Here is a thought experiment. You have the choice of listening to a sermon entitled, “How to be an authentic Christian and stay on good terms with the world” or, “How to live an authentic Christian life when the world hates you”.
One presupposes that you can remain in step with the world while being an authentic Christian, the other presupposes that an authentic Christian is going to find himself in trouble and out of sync with the world at every second turn.
Most of us are inclined to listen to the first sermon. We like the idea of being thought of as authentic by other Christians, and we like the idea of being approved of by the world in which we must live.
We are this way because we are sorely tempted by flattery. We are tempted to flatter others and we are tempted by the flattery of others.
In the above thought experiment, we are being tempted by the flattery of others. We want someone to approve of our compromises and our attempt to straddle two worlds without guilt.
We want applause from both angels and men. We fear being different, or on the outside of the in-crowd. We desperately want to keep up with the cool kids and we want to do it without any guilt. We say yes to the first sermon because we want to accumulate teachers for ourselves in accordance with these desires (2 Timothy 4:3-4).
Not only do we love to be flattered, but we are willing to flatter others for the same ends. We wink and nod at sin in a way that is calculated to remain on good terms with the sinner.
We also flatter others because we envy, and those we envy we seek to consume.
Whoever hates disguises himself with his lips and harbours deceit in his heart. When he speaks graciously, believe him not. A lying tongue hates its victims, and a flattering mouth works ruin. (Proverbs 26:24-25, 28)
Then there is the terminal back-patter. Such a man always finds a way of applauding and voicing his approval of other people, no matter how off-base they are. They are desperate that no-one feels bad, embarrassed or rebuked. Such a man is not your friend.
Faithful are the wounds of a friend; profuse are the kisses of an enemy. (Proverbs 27:6)
Motivated by fear, envy or lust for approval, all flattery is sweet poison to those who speak and to those who seek it.
It’s poison because it does not deal with guilt, conceals the truth, deceives the hearer and opposes love.
Nothing compounds guilt more than lying about our sins, our weakness and our flaws. Flattery tells us we are okay when we are not. It tells us the cancer isn’t that big of a deal.
If you have fallen today don’t compound the sin by lying about it. Don’t allow yourself to be flattered by well-meaning wannabes seeking to make themselves feel good by making you feel good.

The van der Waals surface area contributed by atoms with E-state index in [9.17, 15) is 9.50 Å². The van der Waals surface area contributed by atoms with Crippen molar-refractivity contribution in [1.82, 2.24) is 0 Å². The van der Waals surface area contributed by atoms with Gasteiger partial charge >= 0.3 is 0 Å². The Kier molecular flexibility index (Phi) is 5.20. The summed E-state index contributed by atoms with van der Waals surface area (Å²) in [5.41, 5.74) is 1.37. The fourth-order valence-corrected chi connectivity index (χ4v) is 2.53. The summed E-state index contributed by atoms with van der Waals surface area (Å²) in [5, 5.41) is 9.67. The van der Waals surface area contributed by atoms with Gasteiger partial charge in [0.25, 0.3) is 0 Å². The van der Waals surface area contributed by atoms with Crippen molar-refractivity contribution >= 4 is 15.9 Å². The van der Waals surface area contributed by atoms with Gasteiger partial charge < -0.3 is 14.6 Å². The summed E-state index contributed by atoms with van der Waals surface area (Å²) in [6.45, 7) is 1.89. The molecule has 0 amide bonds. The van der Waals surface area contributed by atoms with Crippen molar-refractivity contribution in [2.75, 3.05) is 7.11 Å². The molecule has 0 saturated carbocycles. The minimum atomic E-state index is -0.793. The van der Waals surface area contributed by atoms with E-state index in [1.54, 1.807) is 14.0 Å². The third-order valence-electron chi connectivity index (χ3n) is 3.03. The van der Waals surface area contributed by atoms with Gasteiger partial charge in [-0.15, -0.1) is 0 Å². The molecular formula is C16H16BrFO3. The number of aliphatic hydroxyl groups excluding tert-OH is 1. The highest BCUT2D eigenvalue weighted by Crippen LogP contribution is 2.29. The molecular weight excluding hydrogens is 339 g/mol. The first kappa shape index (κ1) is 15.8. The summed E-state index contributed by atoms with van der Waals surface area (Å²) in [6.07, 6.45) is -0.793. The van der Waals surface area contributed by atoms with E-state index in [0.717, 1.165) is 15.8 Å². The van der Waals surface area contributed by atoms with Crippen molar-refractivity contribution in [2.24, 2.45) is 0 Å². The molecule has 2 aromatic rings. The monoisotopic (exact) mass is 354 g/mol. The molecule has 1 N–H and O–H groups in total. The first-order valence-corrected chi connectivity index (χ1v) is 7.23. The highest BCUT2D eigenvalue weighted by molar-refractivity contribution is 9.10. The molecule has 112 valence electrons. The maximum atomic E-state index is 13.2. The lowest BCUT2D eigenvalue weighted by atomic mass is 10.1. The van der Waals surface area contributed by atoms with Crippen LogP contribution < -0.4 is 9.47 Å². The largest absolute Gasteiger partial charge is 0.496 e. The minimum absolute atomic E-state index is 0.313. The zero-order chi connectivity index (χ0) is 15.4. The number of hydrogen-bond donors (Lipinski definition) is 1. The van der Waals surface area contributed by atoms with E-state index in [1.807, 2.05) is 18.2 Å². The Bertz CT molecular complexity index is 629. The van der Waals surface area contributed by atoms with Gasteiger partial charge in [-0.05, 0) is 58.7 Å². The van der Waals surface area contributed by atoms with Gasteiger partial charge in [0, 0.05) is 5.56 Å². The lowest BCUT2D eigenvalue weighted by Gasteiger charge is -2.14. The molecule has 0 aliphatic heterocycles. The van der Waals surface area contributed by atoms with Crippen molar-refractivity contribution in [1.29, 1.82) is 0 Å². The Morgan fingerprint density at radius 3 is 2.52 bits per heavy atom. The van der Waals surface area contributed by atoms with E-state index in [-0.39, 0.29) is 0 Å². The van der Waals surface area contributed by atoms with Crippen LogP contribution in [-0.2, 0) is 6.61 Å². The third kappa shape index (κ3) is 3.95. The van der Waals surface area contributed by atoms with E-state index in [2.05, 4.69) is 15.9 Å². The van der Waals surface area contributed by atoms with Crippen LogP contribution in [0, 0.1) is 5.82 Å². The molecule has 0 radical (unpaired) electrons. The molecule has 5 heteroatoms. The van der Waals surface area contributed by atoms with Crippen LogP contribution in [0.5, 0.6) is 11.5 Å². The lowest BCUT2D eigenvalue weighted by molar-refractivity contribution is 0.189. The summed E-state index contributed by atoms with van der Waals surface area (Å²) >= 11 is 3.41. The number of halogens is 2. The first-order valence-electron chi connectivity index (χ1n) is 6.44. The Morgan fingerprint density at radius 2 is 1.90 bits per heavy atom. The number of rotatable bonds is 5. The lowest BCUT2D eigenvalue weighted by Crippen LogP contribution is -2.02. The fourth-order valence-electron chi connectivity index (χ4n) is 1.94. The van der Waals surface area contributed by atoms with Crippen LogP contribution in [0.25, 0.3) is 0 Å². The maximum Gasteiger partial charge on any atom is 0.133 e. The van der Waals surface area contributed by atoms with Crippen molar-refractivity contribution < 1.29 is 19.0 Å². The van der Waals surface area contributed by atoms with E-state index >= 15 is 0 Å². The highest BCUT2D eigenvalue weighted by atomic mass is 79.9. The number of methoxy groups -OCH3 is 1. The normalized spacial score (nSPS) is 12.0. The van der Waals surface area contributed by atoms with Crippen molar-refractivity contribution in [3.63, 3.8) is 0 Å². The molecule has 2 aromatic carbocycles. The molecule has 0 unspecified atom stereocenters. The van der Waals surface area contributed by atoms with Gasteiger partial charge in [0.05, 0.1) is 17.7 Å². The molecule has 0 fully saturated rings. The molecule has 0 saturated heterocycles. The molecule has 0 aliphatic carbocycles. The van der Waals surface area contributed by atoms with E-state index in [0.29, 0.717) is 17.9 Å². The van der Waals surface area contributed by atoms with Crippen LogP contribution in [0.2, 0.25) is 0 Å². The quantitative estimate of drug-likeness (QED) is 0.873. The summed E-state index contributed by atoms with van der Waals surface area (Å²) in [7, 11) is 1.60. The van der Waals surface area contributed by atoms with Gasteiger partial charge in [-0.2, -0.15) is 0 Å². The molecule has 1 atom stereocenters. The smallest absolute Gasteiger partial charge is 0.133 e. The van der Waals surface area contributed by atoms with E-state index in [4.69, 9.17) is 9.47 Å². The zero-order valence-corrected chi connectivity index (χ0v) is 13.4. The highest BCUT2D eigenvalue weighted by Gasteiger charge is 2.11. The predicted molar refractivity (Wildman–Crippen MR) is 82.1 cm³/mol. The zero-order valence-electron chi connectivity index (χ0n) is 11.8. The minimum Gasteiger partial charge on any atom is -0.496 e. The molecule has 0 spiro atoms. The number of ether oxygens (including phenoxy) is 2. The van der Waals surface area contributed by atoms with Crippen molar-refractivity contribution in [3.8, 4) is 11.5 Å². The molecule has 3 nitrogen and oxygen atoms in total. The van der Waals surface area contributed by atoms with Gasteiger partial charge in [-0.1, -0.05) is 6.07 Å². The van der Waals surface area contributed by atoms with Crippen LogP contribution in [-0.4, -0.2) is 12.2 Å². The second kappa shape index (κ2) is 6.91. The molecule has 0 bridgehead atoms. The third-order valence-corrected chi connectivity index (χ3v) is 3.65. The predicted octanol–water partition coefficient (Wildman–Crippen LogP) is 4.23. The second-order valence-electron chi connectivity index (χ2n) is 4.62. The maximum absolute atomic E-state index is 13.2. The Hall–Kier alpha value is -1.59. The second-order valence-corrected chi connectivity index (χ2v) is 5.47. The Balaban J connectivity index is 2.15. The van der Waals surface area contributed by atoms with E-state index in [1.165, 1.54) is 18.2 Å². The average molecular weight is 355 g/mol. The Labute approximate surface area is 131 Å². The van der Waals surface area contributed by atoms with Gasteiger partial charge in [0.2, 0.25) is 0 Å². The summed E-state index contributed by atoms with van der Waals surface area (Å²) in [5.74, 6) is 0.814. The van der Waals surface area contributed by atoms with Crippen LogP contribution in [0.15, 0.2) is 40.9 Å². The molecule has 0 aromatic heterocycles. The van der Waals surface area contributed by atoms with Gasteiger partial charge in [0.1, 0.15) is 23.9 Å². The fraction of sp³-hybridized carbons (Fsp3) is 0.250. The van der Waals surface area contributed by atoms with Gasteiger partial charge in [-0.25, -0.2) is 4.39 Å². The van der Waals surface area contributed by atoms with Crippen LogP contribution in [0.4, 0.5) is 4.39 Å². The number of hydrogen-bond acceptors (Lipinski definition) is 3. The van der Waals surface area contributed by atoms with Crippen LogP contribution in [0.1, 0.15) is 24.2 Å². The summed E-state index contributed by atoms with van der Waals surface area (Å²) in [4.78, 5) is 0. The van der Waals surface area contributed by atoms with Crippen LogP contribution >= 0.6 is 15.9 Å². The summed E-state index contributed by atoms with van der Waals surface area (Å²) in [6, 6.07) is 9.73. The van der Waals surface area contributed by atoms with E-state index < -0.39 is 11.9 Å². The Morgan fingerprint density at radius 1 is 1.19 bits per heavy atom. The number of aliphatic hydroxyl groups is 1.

Flattery fails to deal with guilt because it conceals the truth.
You may be flat on your face, barely able to crawl toward Jesus, but if you are facing the right direction and willing to confess the truth about yourself, you are going to be okay. The truth will set you free.
Flattery is also deceptive. It is designed to trap you (Proverbs 29:5).
And they sent to him some of the Pharisees and some of the Herodians, to trap him in his talk. And they came and said to him, “Teacher, we know that you are true and do not care about anyone’s opinion. For you are not swayed by appearances, but truly teach the way of God. (Mark 12:13-14)
There is almost always a kernel of truth in all flattery, which is what makes it so slippery and deceptive. The Pharisees were telling the truth when they flattered Jesus. But it was truth designed to trap through flattery.
Finally, and perhaps most importantly, flattery opposes love. And so Paul writes,
Love does not rejoice at wrongdoing but rejoices with the truth. (1 Corinthians 13:6)
Flattery makes for poor friendships. Flattery does not rejoice in the truth but rejoices in approval. We flatter to be admired, we flatter to win favour and we flatter to destroy with kisses the one for whom Christ died.
This is not a license to become small-minded, one-man rebuke committees. True encouragement (which is worlds away from flattery) desires to build others up in love, and according to the truth.
Let a righteous man strike me; it is a kindness; let him rebuke me; it is oil for my head; let my head not refuse it. (Psalm 141:5)
True encouragement is grounded in righteousness. The righteousness of Christ. Righteousness grounded in the truth and motivated by love for others.